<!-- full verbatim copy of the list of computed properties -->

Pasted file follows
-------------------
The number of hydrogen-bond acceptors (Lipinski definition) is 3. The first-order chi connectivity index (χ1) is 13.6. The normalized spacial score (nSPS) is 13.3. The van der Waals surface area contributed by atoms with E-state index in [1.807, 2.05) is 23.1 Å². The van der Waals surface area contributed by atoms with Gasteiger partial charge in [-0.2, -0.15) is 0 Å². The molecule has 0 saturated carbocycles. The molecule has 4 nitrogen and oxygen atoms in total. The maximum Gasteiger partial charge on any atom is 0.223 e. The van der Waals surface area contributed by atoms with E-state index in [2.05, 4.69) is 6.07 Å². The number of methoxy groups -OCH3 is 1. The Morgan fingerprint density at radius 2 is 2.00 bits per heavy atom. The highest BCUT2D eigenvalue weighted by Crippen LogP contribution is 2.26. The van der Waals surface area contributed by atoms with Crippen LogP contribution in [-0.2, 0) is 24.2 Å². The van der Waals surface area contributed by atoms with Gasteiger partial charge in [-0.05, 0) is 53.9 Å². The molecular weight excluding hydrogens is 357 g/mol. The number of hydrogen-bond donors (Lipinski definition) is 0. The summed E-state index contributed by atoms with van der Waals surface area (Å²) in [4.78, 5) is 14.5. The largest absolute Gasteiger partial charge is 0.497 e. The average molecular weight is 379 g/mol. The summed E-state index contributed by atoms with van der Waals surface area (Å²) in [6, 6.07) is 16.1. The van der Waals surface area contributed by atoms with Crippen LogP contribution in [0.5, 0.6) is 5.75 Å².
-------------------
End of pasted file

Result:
The number of hydrogen-bond acceptors (Lipinski definition) is 3. The first-order chi connectivity index (χ1) is 13.6. The normalized spacial score (nSPS) is 13.3. The van der Waals surface area contributed by atoms with E-state index in [1.807, 2.05) is 23.1 Å². The van der Waals surface area contributed by atoms with Gasteiger partial charge in [-0.2, -0.15) is 0 Å². The molecule has 0 saturated carbocycles. The molecule has 4 nitrogen and oxygen atoms in total. The maximum Gasteiger partial charge on any atom is 0.223 e. The van der Waals surface area contributed by atoms with E-state index in [2.05, 4.69) is 6.07 Å². The number of methoxy groups -OCH3 is 1. The Morgan fingerprint density at radius 2 is 2.00 bits per heavy atom. The highest BCUT2D eigenvalue weighted by Crippen LogP contribution is 2.26. The van der Waals surface area contributed by atoms with Crippen LogP contribution in [-0.2, 0) is 24.2 Å². The van der Waals surface area contributed by atoms with Gasteiger partial charge in [-0.05, 0) is 53.9 Å². The molecular weight excluding hydrogens is 357 g/mol. The number of hydrogen-bond donors (Lipinski definition) is 0. The summed E-state index contributed by atoms with van der Waals surface area (Å²) in [4.78, 5) is 14.5. The largest absolute Gasteiger partial charge is 0.497 e. The average molecular weight is 379 g/mol. The summed E-state index contributed by atoms with van der Waals surface area (Å²) in [6, 6.07) is 16.1. The van der Waals surface area contributed by atoms with Crippen LogP contribution in [0.5, 0.6) is 5.75 Å².